Bob Woodward's 'The Price of Politics' Goes Inside the Debt Crisis

The journalist's book has a behind-the-scenes look at the showdown over the federal debt ceiling.
3:00 | 09/06/12

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Transcript for Bob Woodward's 'The Price of Politics' Goes Inside the Debt Crisis
As the white house gears up for president obama's speech tonight, they're confronting new headlines from journalist bob woodward. He has an inside look at last year's showdown over the federal debt ceiling. Abc's jon karl has a first look. And it's not a pretty picture. Reporter: No, it is not. The book reveals distrust and dysfunction at the highest levels of government. It happened last summer after president obama and speaker of the house, john boehner, secretly tried to strike a deal to rein in the national debt. Woodward said the stakes were much higher than almost realized. You talk about it, essentially 44 days that were the equivalent, the financial equivalent of the cuban missile crisis? It's so serious, they wouldn't tell the world how bad it was at the time. Reporter: In "the price of politics," which will be PUBLISHED ON SEPTEMBER 11th, Woodward writes the two men were close to getting it done. A mix of $4 trillion in spending cuts and tax increases. And negotiated over golf and on the white house's truman balcony. But as they were closingon the deal, president obama asked that more tax breaks be included. For boehner, that was a deal-breaker. At that point, boehner didn't even bother to return the president's calls. Instead, telling reporters, the talks were over. Only then, did he call the president back. Boehner describes the call as angry, saying it was a, quote, presidential tirade. Telling woodward, the president was spewing coals. I was pretty angry, the president told woodward. There's no doubt, I thought it was profoundly irresponsible at that stage not to call me back immediately and let me know what was going on. To woodward, the total breakdown of the talks reflected badly on everyone, especially the It was increasingly clear that no one was running washington. That was trouble for everyone. But especially for obama. The breakdown wasn't that surprising. Almost complete lack of communication between the president and congressional republicans. In fact, when republicans won control of the house in 2010 and the president wanted to call john boehner to congratulate him, nobody in the white house had his phone number.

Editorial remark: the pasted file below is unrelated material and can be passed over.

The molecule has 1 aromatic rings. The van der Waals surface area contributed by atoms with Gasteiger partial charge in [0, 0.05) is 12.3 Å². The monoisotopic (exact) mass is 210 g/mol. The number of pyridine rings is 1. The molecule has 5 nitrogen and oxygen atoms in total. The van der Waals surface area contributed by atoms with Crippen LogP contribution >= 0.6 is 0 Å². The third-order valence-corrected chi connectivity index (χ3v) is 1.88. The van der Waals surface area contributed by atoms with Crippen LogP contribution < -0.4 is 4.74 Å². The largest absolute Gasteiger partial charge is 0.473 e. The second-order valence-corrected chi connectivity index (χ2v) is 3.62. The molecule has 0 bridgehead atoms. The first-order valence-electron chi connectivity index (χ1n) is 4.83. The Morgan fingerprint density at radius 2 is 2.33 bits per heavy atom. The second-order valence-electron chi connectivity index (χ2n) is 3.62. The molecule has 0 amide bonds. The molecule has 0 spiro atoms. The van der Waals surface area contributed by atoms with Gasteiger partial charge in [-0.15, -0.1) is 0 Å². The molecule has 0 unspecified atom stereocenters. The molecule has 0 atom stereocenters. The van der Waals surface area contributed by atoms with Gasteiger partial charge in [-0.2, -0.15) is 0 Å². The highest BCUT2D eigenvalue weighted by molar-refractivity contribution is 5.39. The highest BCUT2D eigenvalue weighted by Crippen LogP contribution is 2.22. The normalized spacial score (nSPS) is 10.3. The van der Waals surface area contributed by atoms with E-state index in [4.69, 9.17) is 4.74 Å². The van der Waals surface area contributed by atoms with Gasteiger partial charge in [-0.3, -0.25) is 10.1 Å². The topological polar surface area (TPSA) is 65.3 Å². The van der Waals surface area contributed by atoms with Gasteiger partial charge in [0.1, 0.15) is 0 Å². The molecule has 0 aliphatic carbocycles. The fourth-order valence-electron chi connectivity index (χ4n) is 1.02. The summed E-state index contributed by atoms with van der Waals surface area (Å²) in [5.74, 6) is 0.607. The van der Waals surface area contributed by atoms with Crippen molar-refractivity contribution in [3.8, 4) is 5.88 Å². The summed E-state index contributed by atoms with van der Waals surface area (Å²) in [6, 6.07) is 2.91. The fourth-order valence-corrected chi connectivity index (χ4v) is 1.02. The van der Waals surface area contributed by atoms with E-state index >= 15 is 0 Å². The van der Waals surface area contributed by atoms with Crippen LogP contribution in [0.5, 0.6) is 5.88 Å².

This transcript has been automatically generated and may not be 100% accurate.

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